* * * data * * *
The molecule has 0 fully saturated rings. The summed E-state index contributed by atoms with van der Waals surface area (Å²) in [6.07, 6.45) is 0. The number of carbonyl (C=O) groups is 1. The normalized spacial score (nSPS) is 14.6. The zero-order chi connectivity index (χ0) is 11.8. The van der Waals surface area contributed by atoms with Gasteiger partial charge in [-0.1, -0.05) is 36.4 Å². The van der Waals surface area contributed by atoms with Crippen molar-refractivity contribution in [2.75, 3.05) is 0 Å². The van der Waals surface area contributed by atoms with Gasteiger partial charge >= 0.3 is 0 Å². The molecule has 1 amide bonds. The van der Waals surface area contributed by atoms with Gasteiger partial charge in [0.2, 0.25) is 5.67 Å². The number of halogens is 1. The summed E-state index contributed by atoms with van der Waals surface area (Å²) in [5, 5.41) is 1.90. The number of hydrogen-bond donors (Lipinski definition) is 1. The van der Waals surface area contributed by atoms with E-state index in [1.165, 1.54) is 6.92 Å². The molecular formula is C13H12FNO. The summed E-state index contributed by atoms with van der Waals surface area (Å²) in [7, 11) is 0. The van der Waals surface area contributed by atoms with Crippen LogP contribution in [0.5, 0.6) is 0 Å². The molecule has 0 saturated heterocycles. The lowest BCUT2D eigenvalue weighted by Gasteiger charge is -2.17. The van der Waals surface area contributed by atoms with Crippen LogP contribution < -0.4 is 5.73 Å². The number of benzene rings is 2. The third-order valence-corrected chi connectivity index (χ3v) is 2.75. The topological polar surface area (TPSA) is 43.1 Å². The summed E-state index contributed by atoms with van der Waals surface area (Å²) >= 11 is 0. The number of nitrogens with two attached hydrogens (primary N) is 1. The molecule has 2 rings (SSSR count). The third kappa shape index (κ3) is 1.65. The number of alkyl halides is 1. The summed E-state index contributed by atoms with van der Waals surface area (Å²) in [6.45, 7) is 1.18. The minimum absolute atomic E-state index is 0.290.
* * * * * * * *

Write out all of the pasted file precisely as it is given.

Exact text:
The molecule has 0 fully saturated rings. The summed E-state index contributed by atoms with van der Waals surface area (Å²) in [6.07, 6.45) is 0. The number of carbonyl (C=O) groups is 1. The normalized spacial score (nSPS) is 14.6. The zero-order chi connectivity index (χ0) is 11.8. The van der Waals surface area contributed by atoms with Gasteiger partial charge in [-0.1, -0.05) is 36.4 Å². The van der Waals surface area contributed by atoms with Crippen molar-refractivity contribution in [2.75, 3.05) is 0 Å². The van der Waals surface area contributed by atoms with Gasteiger partial charge >= 0.3 is 0 Å². The molecule has 1 amide bonds. The van der Waals surface area contributed by atoms with Gasteiger partial charge in [0.2, 0.25) is 5.67 Å². The number of halogens is 1. The summed E-state index contributed by atoms with van der Waals surface area (Å²) in [5, 5.41) is 1.90. The number of hydrogen-bond donors (Lipinski definition) is 1. The van der Waals surface area contributed by atoms with E-state index in [1.165, 1.54) is 6.92 Å². The molecular formula is C13H12FNO. The summed E-state index contributed by atoms with van der Waals surface area (Å²) in [7, 11) is 0. The van der Waals surface area contributed by atoms with Crippen LogP contribution in [0.5, 0.6) is 0 Å². The molecule has 0 saturated heterocycles. The lowest BCUT2D eigenvalue weighted by Gasteiger charge is -2.17. The van der Waals surface area contributed by atoms with Crippen LogP contribution < -0.4 is 5.73 Å². The number of benzene rings is 2. The third-order valence-corrected chi connectivity index (χ3v) is 2.75. The topological polar surface area (TPSA) is 43.1 Å². The summed E-state index contributed by atoms with van der Waals surface area (Å²) >= 11 is 0. The number of nitrogens with two attached hydrogens (primary N) is 1. The molecule has 2 rings (SSSR count). The third kappa shape index (κ3) is 1.65. The number of alkyl halides is 1. The summed E-state index contributed by atoms with van der Waals surface area (Å²) in [6.45, 7) is 1.18. The minimum absolute atomic E-state index is 0.290.